Raw oysters, so good with hot sauce, increasingly can carry something even more unsettling to the stomach: A bacteria linked to vomiting, diarrhea and pain.
Infections with vibrio, a saltwater-based bacteria that can pool in shellfish, jumped 75 percent last year from 2006-2008, the U.S. Centers for Disease Control and Prevention in Atlanta said in a report today. That’s the highest level seen since tracking began in 1996, the CDC said. There were 242 infections logged by CDC’s FoodNet at 10 sites in the U.S. covering about 15 percent of the population.
Vibrio accounts for about 100 deaths and 80,000 illnesses in the U.S. a year. The annual report by the CDC, which reviewed a number of foodborne illnesses, also found that campylobacter incidents linked to chicken and dairy rose 13 percent in the same period while salmonella dropped 9 percent in 2013 compared to the three previous years.
“We have seen the West Coast version of vibrios migrate to the East and we don’t know when it will strike again,” said David Plunkett, senior staff attorney in the Center for Science in the Public Interest’s food-safety program. “It’s going to be dangerous for the industry, dangerous for consumers. The sad part is that we know how to control it.”
The CDC and 13 states have been monitoring an increase in vibriosis, rod-shaped bacteria, since May 2013, the agency said. The infections are linked to raw oysters and clams harvested along the Atlantic Coast, and the strain of bacteria now seen is ’’rarely associated’’ with shellfish from the region before 2012, the CDC said.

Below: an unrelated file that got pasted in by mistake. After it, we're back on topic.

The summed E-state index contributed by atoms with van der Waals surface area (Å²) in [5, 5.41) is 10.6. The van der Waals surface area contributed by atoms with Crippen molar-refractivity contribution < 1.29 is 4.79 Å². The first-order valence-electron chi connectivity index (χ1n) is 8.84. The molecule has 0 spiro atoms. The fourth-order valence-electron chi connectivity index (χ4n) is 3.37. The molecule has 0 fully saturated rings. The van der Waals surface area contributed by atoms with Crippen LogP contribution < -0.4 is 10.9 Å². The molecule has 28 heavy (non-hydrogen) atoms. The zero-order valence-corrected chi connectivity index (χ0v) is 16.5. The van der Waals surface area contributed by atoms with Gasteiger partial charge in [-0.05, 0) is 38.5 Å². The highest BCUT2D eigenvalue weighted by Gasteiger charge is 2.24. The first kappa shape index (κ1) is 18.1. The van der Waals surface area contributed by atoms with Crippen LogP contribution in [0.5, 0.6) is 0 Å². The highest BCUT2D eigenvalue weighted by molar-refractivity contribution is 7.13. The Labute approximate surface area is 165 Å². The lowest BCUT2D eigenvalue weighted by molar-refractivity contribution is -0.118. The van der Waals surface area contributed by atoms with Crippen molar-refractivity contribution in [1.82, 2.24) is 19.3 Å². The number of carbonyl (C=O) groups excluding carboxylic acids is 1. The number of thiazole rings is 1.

Oyster harvest areas in Massachusetts and Connecticut have recalled oysters, while some Virginia and Massachusetts waters have been closed to harvesting, according to the agency. Vibrio infections “can be prevented by postharvest treatment of oysters with heat, freezing, or high pressure, by thorough cooking, or by not eating oysters during warmer months,” the CDC said in its report.
Pasteurization, which can include flash freezing, high pressure and irradiation, isn’t a requirement for the oyster industry. The Food and Drug Administration proposed a requirement in 2009 through the Interstate Shellfish Sanitation Conference, which creates standards for the industry, that was shot down by members of Congress, Plunkett said in a telephone interview.
Groups that represent the oyster industry, such as the East Coast Shellfish Growers Association, complained pasteurization alters the flavor and texture of oysters and would increase costs.
The rate of vibrio illnesses, though, remains much lower than foodborne infections such as salmonella and campylobacter. In 2011 and 2012, salmonella and listeria were blamed for contaminating cantaloupe that sickened 400 people and caused at least 36 deaths. Salmonella is responsible for an estimated 1.2 million illnesses in the U.S. each year, the CDC said.
“To keep salmonella on the decline, we need to work with the food industry and our federal, state and local partners to implement strong actions to control known risks and to detect foodborne germs lurking in unsuspected foods,” Robert Tauxe, deputy director of the CDC division that handles foodborne illness, said in an e-mailed statement.
Campylobacter infections are linked to an estimated 1.3 million illnesses annually in the U.S., while less deaths are blamed on the disease at 76 compared to salmonella at 450 a year, the CDC said.
The agency’s report draws data from FoodNet, a network of CDC experts, 10 state health departments, the U.S. Agriculture Department’s Food Safety and Inspection Service and the Food and Drug Administration.
The Department of Agriculture is working on new standards for cut-up poultry and plans to modernize poultry inspection. The FDA last year proposed rules to implement the 2011 Food Safety Modernization Act that require companies to develop a formal plan for preventing the causes of food illness and force produce farms with a high risk of contamination to develop new hygiene, soil and temperature controls.